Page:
I CAN DO IT TOO!

Is there anything so heady or contagious as the shiny, new confidence of a child who has freshly mastered the everyday, but oh-so-difficult? No matter that a few drops of juice miss the glass, or that her buttons are a bit askew, the lively little heroine of this satisfying story absolutely exudes positivity and innocent pride in newly-acquired skills. With bright, broad, touch-me artwork and easy-on-the-ears rhyming text, Wilson-Max and Baicker conspire to communicate, most successfully, the infectious exuberance of their cake-baking (okay, batter-testing), trike-riding young subject. (P.S. Thanks for the helmet.) This sturdy cardstock offering has plenty of finger-paint child appeal: each carefully composed page depicts the earnest little girl’s effort to replicate the activity of a nearby friend or family member, and artfully integrated, actively designed type swings and sings and whooshes across paintings that pronounce her hard-won self-assurance with a boldly saturated palette. Physical skills are not the only kind in focus here, for a happy contagion of kindness is also afoot. The support of her family and congenial companions has the very finest of effects, and best of all, at the end of it all, is our little heroine’s unspoiled and generous display of encouragement for one even smaller than she. (Picture book. 1½-4)

Pub Date: April 1, 2003

ISBN: 1-929766-83-1

Page Count: 24

Publisher: N/A

Review Posted Online: May 20, 2010

Kirkus Reviews Issue: March 15, 2003

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Essential.

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THIS BOOK IS ANTI-RACIST

20 LESSONS ON HOW TO WAKE UP, TAKE ACTION, AND DO THE WORK

A guidebook for taking action against racism.

The clear title and bold, colorful illustrations will immediately draw attention to this book, designed to guide each reader on a personal journey to work to dismantle racism. In the author’s note, Jewell begins with explanations about word choice, including the use of the terms “folx,” because it is gender neutral, and “global majority,” noting that marginalized communities of color are actually the majority in the world. She also chooses to capitalize Black, Brown, and Indigenous as a way of centering these communities’ voices; "white" is not capitalized. Organized in four sections—identity, history, taking action, and working in solidarity—each chapter builds on the lessons of the previous section. Underlined words are defined in the glossary, but Jewell unpacks concepts around race in an accessible way, bringing attention to common misunderstandings. Activities are included at the end of each chapter; they are effective, prompting both self-reflection and action steps from readers. The activities are designed to not be written inside the actual book; instead Jewell invites readers to find a special notebook and favorite pen and use that throughout. Combining the disruption of common fallacies, spotlights on change makers, the author’s personal reflections, and a call to action, this powerful book has something for all young people no matter what stage they are at in terms of awareness or activism.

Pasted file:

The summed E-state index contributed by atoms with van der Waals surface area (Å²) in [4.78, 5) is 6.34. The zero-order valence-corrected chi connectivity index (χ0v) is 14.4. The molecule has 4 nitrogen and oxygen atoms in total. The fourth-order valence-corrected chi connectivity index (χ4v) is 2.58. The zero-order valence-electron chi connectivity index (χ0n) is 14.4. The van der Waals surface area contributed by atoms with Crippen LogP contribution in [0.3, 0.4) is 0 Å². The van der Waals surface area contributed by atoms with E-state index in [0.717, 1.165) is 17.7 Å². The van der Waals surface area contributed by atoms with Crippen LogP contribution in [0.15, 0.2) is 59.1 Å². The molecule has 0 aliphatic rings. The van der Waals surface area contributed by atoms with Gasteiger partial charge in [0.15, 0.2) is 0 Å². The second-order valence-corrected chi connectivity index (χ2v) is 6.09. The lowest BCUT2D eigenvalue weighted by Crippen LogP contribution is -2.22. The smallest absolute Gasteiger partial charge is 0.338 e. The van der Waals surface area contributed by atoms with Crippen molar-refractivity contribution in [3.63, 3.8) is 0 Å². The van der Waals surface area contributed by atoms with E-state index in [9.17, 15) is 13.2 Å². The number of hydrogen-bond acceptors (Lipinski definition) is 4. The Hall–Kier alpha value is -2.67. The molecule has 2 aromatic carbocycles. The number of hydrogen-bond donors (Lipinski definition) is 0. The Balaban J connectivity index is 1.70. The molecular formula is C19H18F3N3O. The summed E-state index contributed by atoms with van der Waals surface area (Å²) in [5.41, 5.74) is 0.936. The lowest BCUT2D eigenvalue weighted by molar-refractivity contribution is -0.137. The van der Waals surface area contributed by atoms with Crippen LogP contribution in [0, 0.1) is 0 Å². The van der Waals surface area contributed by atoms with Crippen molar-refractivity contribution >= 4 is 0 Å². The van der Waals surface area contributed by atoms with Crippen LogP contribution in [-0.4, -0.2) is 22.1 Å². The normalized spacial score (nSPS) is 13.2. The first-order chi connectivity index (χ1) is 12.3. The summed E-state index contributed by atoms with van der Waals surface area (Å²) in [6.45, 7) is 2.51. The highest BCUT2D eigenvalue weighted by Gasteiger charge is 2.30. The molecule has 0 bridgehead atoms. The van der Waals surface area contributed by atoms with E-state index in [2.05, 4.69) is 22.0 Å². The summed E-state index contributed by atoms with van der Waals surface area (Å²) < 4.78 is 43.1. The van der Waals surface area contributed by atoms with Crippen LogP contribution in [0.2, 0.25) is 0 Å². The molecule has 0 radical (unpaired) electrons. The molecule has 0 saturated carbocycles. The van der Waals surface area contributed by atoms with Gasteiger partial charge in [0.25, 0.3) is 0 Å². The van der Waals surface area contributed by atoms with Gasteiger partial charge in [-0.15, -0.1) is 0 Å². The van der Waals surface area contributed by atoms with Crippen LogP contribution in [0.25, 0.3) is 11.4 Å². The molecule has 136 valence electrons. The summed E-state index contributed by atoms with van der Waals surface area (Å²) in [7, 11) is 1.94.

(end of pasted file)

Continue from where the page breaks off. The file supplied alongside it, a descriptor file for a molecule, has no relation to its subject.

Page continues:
Essential. (author’s note, further reading, glossary, select bibliography) (Nonfiction. 10-18)

Pub Date: Jan. 7, 2020

ISBN: 978-0-7112-4521-1

Page Count: 160

Publisher: Frances Lincoln

Review Posted Online: Sept. 15, 2019

Kirkus Reviews Issue: Oct. 1, 2019

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A memorable story of kindness, courage and wonder.

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WONDER

After being home-schooled for years, Auggie Pullman is about to start fifth grade, but he’s worried: How will he fit into middle school life when he looks so different from everyone else?

Auggie has had 27 surgeries to correct facial anomalies he was born with, but he still has a face that has earned him such cruel nicknames as Freak, Freddy Krueger, Gross-out and Lizard face. Though “his features look like they’ve been melted, like the drippings on a candle” and he’s used to people averting their eyes when they see him, he’s an engaging boy who feels pretty ordinary inside. He’s smart, funny, kind and brave, but his father says that having Auggie attend Beecher Prep would be like sending “a lamb to the slaughter.” Palacio divides the novel into eight parts, interspersing Auggie’s first-person narrative with the voices of family members and classmates, wisely expanding the story beyond Auggie’s viewpoint and demonstrating that Auggie’s arrival at school doesn’t test only him, it affects everyone in the community. Auggie may be finding his place in the world, but that world must find a way to make room for him, too.

A memorable story of kindness, courage and wonder. (Fiction. 8-14)

Pub Date: Feb. 14, 2012

ISBN: 978-0-375-86902-0

Page Count: 320

Publisher: Knopf

Review Posted Online: Dec. 3, 2011

Kirkus Reviews Issue: Dec. 15, 2011

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